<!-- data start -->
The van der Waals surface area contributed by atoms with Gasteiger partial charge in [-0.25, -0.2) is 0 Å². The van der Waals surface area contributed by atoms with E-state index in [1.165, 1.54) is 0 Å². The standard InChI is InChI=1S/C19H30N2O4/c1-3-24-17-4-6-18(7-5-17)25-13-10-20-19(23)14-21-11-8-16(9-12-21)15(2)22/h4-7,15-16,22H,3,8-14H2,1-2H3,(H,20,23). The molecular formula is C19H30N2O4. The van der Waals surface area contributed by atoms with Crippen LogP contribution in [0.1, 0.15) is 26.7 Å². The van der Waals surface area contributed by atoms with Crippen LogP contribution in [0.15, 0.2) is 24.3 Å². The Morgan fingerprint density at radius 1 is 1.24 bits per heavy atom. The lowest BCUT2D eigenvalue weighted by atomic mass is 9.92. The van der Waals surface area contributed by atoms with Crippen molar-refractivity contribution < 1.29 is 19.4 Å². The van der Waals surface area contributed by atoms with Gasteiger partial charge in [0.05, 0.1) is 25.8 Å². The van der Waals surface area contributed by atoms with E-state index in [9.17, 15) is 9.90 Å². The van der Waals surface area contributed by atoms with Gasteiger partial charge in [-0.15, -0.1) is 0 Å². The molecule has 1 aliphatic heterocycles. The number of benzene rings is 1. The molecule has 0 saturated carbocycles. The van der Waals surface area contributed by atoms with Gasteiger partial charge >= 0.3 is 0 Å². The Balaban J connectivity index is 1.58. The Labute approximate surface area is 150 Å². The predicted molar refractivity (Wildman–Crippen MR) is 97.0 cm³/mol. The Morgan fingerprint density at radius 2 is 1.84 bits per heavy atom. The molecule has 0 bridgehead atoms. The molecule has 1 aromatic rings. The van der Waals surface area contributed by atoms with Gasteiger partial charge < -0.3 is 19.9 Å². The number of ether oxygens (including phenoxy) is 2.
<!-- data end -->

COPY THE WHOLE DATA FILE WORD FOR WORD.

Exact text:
The van der Waals surface area contributed by atoms with Gasteiger partial charge in [-0.25, -0.2) is 0 Å². The van der Waals surface area contributed by atoms with E-state index in [1.165, 1.54) is 0 Å². The standard InChI is InChI=1S/C19H30N2O4/c1-3-24-17-4-6-18(7-5-17)25-13-10-20-19(23)14-21-11-8-16(9-12-21)15(2)22/h4-7,15-16,22H,3,8-14H2,1-2H3,(H,20,23). The molecular formula is C19H30N2O4. The van der Waals surface area contributed by atoms with Crippen LogP contribution in [0.1, 0.15) is 26.7 Å². The van der Waals surface area contributed by atoms with Crippen LogP contribution in [0.15, 0.2) is 24.3 Å². The Morgan fingerprint density at radius 1 is 1.24 bits per heavy atom. The lowest BCUT2D eigenvalue weighted by atomic mass is 9.92. The van der Waals surface area contributed by atoms with Crippen molar-refractivity contribution < 1.29 is 19.4 Å². The van der Waals surface area contributed by atoms with Gasteiger partial charge in [0.05, 0.1) is 25.8 Å². The van der Waals surface area contributed by atoms with E-state index in [9.17, 15) is 9.90 Å². The van der Waals surface area contributed by atoms with Gasteiger partial charge in [-0.15, -0.1) is 0 Å². The molecule has 1 aliphatic heterocycles. The number of benzene rings is 1. The molecule has 0 saturated carbocycles. The van der Waals surface area contributed by atoms with Gasteiger partial charge >= 0.3 is 0 Å². The Balaban J connectivity index is 1.58. The Labute approximate surface area is 150 Å². The predicted molar refractivity (Wildman–Crippen MR) is 97.0 cm³/mol. The Morgan fingerprint density at radius 2 is 1.84 bits per heavy atom. The molecule has 0 bridgehead atoms. The molecule has 1 aromatic rings. The van der Waals surface area contributed by atoms with Gasteiger partial charge < -0.3 is 19.9 Å². The number of ether oxygens (including phenoxy) is 2.